The European Union's Brexit negotiators fear they are being bugged by the British secret service after the UK obtained sensitive documents "within hours" of them being presented to a meeting of EU officials last month.
A highly placed EU source disclosed the bloc's security concerns as British negotiators returned to Brussels to resume Brexit negotiations. The two sides remain far apart on key issues of customs arrangements and Ireland, with Latvia's foreign minister warning yesterday that the risk of a no-deal outcome was "50-50".
The EU bugging fears were raised at a meeting of the European Council on July 13 by a senior member of the Brexit negotiating team led by Michel Barnier, according to the source. Sabine Weyand, the deputy chief negotiator, told EU officials attending the meeting of the European Council's Article 50 working party that there was a possibility that British intelligence had penetrated their meetings, the source said.
The EU's fears were spawned after British negotiators obtained the contents of a politically explosive slide presentation almost immediately after they were shared on July 5 - a day before British Prime Minister Theresa May's Chequers summit where the Cabinet agreed a plan for Brexit to put to Brussels.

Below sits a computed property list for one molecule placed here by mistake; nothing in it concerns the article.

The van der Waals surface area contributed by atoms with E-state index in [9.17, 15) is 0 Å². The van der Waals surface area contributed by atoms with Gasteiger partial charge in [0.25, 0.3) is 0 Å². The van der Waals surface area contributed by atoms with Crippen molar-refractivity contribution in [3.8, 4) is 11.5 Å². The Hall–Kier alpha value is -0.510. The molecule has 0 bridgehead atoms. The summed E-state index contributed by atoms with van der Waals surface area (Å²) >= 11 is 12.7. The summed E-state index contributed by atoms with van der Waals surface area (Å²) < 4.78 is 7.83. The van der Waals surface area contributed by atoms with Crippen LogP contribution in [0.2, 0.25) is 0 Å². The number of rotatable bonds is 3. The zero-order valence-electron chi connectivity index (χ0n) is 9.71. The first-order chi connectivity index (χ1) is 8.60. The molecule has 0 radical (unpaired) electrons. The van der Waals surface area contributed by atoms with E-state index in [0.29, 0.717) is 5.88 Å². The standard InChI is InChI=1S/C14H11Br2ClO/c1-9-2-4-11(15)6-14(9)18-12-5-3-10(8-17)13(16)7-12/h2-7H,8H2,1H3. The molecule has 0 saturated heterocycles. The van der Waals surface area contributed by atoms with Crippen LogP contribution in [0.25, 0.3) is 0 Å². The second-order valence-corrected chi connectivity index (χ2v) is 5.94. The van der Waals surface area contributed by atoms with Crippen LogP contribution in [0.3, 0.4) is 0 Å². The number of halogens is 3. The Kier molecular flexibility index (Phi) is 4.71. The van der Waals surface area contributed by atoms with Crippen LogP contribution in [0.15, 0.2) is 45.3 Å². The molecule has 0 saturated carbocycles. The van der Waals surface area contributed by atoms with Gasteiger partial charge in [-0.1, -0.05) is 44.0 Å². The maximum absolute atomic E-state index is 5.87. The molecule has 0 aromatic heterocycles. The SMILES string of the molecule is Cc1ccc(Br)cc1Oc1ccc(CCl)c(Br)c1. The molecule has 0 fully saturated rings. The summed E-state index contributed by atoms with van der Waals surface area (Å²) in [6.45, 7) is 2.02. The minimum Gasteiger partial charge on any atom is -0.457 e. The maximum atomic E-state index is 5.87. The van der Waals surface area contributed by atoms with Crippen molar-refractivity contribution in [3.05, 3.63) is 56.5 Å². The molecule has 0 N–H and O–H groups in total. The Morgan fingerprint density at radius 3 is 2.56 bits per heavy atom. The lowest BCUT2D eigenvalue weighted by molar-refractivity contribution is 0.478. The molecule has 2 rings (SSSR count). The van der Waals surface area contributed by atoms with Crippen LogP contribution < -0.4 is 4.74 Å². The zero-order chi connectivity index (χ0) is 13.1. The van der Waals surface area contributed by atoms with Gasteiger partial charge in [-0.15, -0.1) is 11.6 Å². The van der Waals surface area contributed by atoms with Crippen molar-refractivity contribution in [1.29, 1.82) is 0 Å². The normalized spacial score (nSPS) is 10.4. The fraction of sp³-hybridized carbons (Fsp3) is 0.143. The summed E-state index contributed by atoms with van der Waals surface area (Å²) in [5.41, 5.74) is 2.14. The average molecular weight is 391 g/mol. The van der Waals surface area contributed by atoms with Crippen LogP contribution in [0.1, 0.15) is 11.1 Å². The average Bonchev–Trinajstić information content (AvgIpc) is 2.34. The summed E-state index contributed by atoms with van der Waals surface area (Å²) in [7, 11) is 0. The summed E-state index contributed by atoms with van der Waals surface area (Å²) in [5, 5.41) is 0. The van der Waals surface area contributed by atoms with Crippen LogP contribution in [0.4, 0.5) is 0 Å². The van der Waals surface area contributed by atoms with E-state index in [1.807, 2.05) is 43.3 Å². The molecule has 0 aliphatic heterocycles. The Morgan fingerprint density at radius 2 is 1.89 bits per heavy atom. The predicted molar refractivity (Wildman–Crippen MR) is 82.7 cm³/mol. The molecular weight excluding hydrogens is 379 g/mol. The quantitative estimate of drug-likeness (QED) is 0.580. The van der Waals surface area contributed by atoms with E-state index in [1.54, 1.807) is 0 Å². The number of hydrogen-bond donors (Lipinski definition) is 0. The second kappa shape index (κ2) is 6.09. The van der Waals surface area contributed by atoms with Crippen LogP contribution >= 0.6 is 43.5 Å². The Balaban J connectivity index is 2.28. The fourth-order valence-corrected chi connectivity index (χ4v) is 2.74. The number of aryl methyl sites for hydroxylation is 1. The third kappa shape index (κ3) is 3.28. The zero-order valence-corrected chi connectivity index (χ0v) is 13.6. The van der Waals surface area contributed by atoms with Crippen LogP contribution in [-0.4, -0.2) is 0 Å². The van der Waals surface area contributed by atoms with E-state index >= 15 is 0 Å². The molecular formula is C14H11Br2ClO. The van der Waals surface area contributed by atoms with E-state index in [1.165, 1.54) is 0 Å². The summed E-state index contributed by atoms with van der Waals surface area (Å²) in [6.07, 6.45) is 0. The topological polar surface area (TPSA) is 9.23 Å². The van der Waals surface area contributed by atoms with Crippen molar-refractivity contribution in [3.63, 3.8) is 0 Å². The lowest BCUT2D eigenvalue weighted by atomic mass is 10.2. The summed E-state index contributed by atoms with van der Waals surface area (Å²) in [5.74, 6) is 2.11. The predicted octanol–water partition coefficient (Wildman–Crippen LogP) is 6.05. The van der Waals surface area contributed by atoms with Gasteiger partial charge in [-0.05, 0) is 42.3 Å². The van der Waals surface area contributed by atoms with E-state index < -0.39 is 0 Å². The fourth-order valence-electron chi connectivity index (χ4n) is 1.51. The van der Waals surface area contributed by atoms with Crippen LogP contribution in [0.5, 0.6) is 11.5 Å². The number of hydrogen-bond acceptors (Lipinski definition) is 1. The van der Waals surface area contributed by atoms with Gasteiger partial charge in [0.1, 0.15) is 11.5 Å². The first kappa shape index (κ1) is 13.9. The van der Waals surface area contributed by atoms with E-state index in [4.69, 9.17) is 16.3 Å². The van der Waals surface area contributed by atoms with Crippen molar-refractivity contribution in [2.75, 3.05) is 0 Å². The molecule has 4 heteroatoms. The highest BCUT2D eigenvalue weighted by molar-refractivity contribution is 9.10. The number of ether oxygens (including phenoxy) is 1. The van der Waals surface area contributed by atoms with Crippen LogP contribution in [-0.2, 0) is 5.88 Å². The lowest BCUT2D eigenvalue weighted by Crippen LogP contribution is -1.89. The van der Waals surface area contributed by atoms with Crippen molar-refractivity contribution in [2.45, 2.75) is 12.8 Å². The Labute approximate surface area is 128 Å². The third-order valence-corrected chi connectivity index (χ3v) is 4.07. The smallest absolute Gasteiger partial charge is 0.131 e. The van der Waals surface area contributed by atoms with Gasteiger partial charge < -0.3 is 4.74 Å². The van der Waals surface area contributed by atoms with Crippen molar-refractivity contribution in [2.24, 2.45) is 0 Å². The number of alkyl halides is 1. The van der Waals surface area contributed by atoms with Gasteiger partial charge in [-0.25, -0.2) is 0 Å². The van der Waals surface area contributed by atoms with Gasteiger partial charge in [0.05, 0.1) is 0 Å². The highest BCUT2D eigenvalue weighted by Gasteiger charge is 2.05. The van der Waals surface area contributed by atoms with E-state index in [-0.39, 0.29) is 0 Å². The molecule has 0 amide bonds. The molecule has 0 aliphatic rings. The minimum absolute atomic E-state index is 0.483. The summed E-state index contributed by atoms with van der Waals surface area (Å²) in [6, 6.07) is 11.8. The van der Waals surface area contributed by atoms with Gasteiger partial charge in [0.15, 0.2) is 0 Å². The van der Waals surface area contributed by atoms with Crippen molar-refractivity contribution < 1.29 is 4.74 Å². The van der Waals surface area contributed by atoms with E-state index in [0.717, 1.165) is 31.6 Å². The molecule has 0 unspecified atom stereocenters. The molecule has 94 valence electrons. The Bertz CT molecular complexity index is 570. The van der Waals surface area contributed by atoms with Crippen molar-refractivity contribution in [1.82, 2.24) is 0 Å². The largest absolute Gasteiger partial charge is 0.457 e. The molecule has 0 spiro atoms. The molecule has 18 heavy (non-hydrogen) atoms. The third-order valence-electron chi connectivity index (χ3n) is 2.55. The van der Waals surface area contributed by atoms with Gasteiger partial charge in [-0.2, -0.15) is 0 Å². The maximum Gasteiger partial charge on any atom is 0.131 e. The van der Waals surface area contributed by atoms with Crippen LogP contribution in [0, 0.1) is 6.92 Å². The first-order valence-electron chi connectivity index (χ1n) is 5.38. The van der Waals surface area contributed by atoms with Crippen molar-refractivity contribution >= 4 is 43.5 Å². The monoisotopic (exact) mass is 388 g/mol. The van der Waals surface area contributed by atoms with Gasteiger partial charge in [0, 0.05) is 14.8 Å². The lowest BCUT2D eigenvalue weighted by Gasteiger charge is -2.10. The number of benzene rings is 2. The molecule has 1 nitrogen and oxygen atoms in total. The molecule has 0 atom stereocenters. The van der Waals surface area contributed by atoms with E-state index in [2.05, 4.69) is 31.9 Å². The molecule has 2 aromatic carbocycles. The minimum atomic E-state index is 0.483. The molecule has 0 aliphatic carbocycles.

The slides contained highly negative European Commission economic assessments of British plans to remain in the EU's "single market for goods". Within hours, the source said, the UK had lobbied at "the top tier of government" to block EU Commission plans to publish the slides, which would have been widely regarded as a pre-emptive EU strike against the Chequers plan.
The source did not elaborate on what the "top tier" meant, but that day Mrs May (inset) was visiting Angela Merkel, the German chancellor, in a hastily arranged meeting at which both leaders agreed that Brexit talks were entering a "crucial phase".
The UK's efforts to suppress the slides were successful - they have not since been published - but their contents raise serious questions about the political viability of Britain's Brexit plans. The slides warned that leaving the UK free to diverge on services while promising to remain closely aligned on goods regulations would give the country a damaging competitive advantage over time.
The question of how British sources obtained the contents of the slide presentation played into long-held suspicions on the EU side that they were being bugged.
EU diplomats say that the 2013 scandal of Barack Obama's administration bugging the phone of Ms Merkel destroyed any illusions that allies would not bug each other.
The European Council has now taken measures to limit the risk of snooping, with a "fierce new secretary" being placed outside the secure Brexit meeting room to collect mobile phones from attendees.
The risk of spying appears to be taken seriously by both sides, however, after it emerged last year that David Davis, who was the Brexit secretary at the time, had taken to using a snoop-proof Faraday briefcase and swapped his Apple watch for a Garmin one to avoid anyone hacking its microphone.